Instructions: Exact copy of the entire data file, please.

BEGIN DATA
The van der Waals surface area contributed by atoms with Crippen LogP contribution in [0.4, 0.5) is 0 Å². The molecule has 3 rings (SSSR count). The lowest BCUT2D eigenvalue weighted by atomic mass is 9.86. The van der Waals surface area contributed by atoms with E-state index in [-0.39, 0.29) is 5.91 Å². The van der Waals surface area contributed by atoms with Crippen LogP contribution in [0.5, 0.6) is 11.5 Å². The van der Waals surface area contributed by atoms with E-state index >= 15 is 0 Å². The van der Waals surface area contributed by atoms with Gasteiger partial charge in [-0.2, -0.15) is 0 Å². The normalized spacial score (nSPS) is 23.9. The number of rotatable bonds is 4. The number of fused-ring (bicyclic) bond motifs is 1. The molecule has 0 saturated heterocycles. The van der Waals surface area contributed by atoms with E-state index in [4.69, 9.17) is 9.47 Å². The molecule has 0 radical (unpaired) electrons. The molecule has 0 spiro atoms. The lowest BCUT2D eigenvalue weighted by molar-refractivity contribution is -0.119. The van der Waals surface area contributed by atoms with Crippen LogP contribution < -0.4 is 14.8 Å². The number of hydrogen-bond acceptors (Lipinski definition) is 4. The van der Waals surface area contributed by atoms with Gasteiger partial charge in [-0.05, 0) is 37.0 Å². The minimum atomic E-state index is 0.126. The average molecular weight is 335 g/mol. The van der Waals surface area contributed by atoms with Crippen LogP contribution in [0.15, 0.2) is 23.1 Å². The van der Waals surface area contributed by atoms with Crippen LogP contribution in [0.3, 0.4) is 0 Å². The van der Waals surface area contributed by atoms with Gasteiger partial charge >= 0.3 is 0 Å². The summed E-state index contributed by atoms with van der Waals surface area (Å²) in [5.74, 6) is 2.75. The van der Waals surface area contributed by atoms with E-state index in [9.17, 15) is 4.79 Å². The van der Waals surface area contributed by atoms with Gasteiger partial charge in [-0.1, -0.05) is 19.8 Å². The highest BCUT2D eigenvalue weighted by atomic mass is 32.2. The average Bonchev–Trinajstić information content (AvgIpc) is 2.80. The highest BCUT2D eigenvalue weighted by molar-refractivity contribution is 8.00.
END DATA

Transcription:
The van der Waals surface area contributed by atoms with Crippen LogP contribution in [0.4, 0.5) is 0 Å². The molecule has 3 rings (SSSR count). The lowest BCUT2D eigenvalue weighted by atomic mass is 9.86. The van der Waals surface area contributed by atoms with E-state index in [-0.39, 0.29) is 5.91 Å². The van der Waals surface area contributed by atoms with Crippen LogP contribution in [0.5, 0.6) is 11.5 Å². The van der Waals surface area contributed by atoms with E-state index >= 15 is 0 Å². The van der Waals surface area contributed by atoms with Gasteiger partial charge in [-0.2, -0.15) is 0 Å². The normalized spacial score (nSPS) is 23.9. The number of rotatable bonds is 4. The number of fused-ring (bicyclic) bond motifs is 1. The molecule has 0 saturated heterocycles. The van der Waals surface area contributed by atoms with E-state index in [4.69, 9.17) is 9.47 Å². The molecule has 0 radical (unpaired) electrons. The molecule has 0 spiro atoms. The lowest BCUT2D eigenvalue weighted by molar-refractivity contribution is -0.119. The van der Waals surface area contributed by atoms with Crippen LogP contribution < -0.4 is 14.8 Å². The number of hydrogen-bond acceptors (Lipinski definition) is 4. The van der Waals surface area contributed by atoms with Gasteiger partial charge in [-0.05, 0) is 37.0 Å². The minimum atomic E-state index is 0.126. The average molecular weight is 335 g/mol. The van der Waals surface area contributed by atoms with Crippen LogP contribution in [0.15, 0.2) is 23.1 Å². The van der Waals surface area contributed by atoms with Crippen LogP contribution in [0.3, 0.4) is 0 Å². The van der Waals surface area contributed by atoms with Gasteiger partial charge >= 0.3 is 0 Å². The summed E-state index contributed by atoms with van der Waals surface area (Å²) in [5.74, 6) is 2.75. The van der Waals surface area contributed by atoms with E-state index in [9.17, 15) is 4.79 Å². The van der Waals surface area contributed by atoms with Gasteiger partial charge in [-0.1, -0.05) is 19.8 Å². The highest BCUT2D eigenvalue weighted by atomic mass is 32.2. The average Bonchev–Trinajstić information content (AvgIpc) is 2.80. The highest BCUT2D eigenvalue weighted by molar-refractivity contribution is 8.00.